|Author(s):||Katherine Cure, Jean-Paul A. HobbsTimothy J. Langlois, David A. Abdo, Scott Bennett, Euan S. Harvey|
|Title:||Distributional responses to marine heat waves: insights from length frequencies across the geographic range of the endemic reef fish Choerodon rubescens|
|JCR Impact Factor:||2.134|
|Abstract:||Range shifts as a result of warming oceans call for evaluation of
populations at the geographic range level, particularly for highly
vulnerable species such as endemics and fisheries targets. We examined
the influence of latitudinal temperature gradients and temperature
anomalies during a 2011 marine heat wave on range-wide abundance, length
frequency and recruitment of Choerodon rubescens,
a reef associated fisheries target endemic to Western Australia.
Diver-operated stereo-video surveys were conducted at shallow reefs
(3–18 m) along 124 sites spanning the entire species’ distribution
(21°S–34°S), to obtain abundance, length frequency and habitat data.
Models were used to assess the influence of satellite-derived long-term
average temperature (2002–2010) and 2011 temperature anomalies, compared
to habitat, depth and distance to mainland, on the abundance of adult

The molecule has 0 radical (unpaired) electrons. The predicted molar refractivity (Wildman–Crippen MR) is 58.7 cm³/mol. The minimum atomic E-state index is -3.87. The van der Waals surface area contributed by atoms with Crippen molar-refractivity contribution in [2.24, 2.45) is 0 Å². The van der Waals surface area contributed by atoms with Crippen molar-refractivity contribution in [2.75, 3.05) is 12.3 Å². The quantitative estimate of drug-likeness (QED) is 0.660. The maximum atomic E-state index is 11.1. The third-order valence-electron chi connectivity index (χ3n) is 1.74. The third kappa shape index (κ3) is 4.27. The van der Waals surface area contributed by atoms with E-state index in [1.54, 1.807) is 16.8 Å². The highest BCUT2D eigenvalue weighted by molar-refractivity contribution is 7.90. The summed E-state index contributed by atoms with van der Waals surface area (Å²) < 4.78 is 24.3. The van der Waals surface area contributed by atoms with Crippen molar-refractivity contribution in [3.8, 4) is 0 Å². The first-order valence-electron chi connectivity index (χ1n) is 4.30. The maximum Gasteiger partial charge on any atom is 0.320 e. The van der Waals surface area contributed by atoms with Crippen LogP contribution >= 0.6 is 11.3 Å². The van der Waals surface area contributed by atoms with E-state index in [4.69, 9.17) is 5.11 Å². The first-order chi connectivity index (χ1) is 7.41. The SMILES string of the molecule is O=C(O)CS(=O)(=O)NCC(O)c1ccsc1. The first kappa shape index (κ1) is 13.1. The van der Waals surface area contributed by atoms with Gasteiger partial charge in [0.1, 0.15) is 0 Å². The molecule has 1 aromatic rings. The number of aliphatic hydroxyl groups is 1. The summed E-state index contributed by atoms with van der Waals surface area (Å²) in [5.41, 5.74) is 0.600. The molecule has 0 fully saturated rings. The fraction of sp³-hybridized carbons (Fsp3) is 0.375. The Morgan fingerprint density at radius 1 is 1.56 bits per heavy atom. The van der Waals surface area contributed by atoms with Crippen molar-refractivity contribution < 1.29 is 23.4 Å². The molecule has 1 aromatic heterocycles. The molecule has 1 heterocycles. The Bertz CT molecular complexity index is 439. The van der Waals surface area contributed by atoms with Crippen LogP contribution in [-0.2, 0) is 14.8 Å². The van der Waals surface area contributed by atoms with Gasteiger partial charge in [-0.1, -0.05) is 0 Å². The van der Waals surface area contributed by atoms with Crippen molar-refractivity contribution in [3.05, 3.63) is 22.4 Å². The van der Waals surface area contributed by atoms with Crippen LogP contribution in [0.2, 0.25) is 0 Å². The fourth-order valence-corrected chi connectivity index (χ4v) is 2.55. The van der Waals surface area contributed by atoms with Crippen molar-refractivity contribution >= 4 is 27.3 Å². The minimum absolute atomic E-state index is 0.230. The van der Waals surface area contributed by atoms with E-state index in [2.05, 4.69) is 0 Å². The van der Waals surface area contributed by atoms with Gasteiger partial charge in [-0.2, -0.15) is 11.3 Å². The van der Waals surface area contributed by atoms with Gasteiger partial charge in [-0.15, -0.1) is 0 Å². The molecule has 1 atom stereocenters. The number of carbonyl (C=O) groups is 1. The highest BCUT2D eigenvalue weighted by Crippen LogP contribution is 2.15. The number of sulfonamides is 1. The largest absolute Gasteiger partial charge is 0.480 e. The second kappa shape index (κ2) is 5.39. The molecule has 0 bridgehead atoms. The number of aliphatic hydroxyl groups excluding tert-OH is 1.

and juvenile fish and overall population size structure. Long-term
temperature had the highest effect on adult C. rubescens
abundance, with highest values recorded towards the centre of the
temperature gradient investigated (22 °C). In contrast, juveniles were
mostly influenced by 2011 temperature anomalies, with highest abundance
recorded towards the cooler range edge, where anomalies were lowest.
Length-frequency distributions showed recent recruitment towards the
cooler range edge coupled with recruitment absence at the warmer edge.
Recruitment differences were traced to 2011–2013 when ocean temperatures
were up to 3.5 °C higher than average, via back-calculation of juvenile
ages. These findings support predictions of a poleward distributional
shift in response to ocean warming, and suggest that marine heatwaves
can facilitate range shifts by affecting recruitment across latitudinal
Related staffScott Bennett
Related departmentsOceanography and Global Change
Related research groupsGlobal Change Research